October 20, 2014
Over its eighteen years of existence, the French American Charitable Trust focused its grantmaking on strengthening community organizations in the United States and France. (We are a bi-national family.) So when we made the decision to spend down the foundation in 2012, we soon realized we had boxes and boxes of files to sort through – not a task on my to-do list I was looking forward to!
Fortunately, a colleague suggested I get in touch with Brown University, which has a program on community organizing and was looking for additional resources. The librarian at Brown asked me to send her a complete accounting of our files, which included documents ranging from board meeting notes to program assessments to grantee reports. She was interested in all of it, and her staff was able to sort through the files, catalog and archive them, and make them available to students and faculty. What a relief!
But we had more to do. Some of our documents were more relevant to the philanthropic community, and we didn't want those to only be available in Providence, Rhode Island.
Spending down wasn't a tough decision, but because there are only a few foundations that invest in community organizing, exiting the field was. Still, we felt we had some interesting learnings related to programs, technical assistance, and evaluation we wanted to share. In addition, we wrote comprehensive reports on the foundation's activities at five and ten years and as we were preparing to close our doors. Because they contain reflections about working as a family foundation, the steps we took to help build the community organizing field, and lessons learned about strengthening our grantees to promote their sustainability, those reports were the most relevant documents to our peers, and we wanted to make them available to people in a way that was easy and convenient.
To that end, we posted our final report on the homepage of our website so that if you searched for FACT, you'd be sent right to the report. Our thinking was that, in an age of information overload, the easier it was to find our most helpful lessons, the better. That final report also includes additional resources that people looking for more in-depth information can explore at their leisure.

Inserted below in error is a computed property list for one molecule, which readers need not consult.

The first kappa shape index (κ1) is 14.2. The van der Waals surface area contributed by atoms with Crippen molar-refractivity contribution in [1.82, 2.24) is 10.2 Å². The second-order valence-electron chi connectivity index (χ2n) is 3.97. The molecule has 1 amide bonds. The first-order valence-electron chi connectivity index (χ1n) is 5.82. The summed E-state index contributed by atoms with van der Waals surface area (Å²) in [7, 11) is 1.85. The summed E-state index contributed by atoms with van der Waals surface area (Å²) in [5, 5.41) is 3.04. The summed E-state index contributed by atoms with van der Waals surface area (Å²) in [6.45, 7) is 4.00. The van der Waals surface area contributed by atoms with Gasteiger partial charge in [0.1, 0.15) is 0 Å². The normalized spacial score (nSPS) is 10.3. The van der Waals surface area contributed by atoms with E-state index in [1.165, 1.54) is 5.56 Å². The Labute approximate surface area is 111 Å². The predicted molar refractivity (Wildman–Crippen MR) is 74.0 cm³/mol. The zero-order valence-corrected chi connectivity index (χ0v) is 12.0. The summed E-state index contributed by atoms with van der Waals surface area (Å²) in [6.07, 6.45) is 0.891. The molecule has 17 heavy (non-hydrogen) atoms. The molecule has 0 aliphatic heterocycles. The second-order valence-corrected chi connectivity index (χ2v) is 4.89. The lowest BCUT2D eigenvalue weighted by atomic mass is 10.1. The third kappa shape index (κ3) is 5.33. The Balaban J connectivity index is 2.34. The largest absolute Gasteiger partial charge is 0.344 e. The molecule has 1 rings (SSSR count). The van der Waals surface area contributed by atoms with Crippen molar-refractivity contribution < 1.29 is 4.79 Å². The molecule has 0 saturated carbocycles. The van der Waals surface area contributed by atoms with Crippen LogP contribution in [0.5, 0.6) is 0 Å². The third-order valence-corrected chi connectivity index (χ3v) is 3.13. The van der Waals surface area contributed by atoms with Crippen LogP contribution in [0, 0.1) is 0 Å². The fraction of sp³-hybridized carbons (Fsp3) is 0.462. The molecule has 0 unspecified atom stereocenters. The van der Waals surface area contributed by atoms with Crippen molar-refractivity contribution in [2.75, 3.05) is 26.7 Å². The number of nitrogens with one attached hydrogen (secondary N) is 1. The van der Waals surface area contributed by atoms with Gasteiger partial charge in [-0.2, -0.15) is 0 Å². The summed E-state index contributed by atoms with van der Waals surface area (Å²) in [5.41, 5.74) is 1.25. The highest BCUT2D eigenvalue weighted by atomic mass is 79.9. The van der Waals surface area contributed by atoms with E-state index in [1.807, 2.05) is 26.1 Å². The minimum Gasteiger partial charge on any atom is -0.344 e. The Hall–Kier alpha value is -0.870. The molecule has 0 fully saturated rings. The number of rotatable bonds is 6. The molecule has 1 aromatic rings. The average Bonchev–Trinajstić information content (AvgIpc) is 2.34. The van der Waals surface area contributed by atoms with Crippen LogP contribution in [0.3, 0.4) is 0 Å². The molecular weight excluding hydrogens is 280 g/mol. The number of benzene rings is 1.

We could have shared a variety of other information, such as our financial documents, the key lessons learned by board and staff, our experiences working with consultants, and so on. However, what we decided to leave behind for the philanthropic community was information about FACT's core mission – to strengthen the capacity of community organizations that elevate the voices of people with regard to the societal and political issues that concern them – along with the lessons we learned in pursuit of that mission, our failures and successes, and what we achieved over the course of our foundation's lifespan. Learning from our lessons is what will serve the philanthropic community best.
We have colleagues involved in spend- down situations who decided to leave behind different types and amounts of information, and it's clear that what foundations in spend-down mode decide to share with the broader philanthropic community inevitably varies from foundation to foundation.
I don't personally believe that many people will slog through hundreds of pages of documents, and so my advice to those who find themselves in a spend-down situation is: Prioritize the documents and information you want to share, and make sure the material that's of most interest to other funders is on point, presented concisely, and easy to find and access. For the rest, there's always a library somewhere that will be delighted to preserve and archive the material for future generations and the community. Find that library and let them slog!
Diane Feeney is a director of the French American Charitable Trust (FACT) and president of FACT Services Co., Inc. - the trust's San Francisco-based administrative and service company. As FACT Services' first staff person, she was instrumental in designing the trust’s grantmaking program and strategy and, beginning in 1995, in hiring its U.S. and French staff. Over its lifetime, the French American Charitable Trust awarded $59 million to community-led and social justice advocacy organizations in the U.S. and France. In June 2012, after eighteen years of grantmaking, the directors of FACT chose to voluntarily sunset its grantmaking program. Feeney currently chairs the development committee for the Center for Community Change, a national advocacy organization in Washington, D.C., and directs a small grantmaking program that supports NGOs working to prevent sex trafficking in Central America.
This post originally appeared on the GrantCraft blog as part of GrantCraft's "Making Change by Spending Down" series, which is produced in partnership with the Andrea and Charles Bronfman Philanthropies.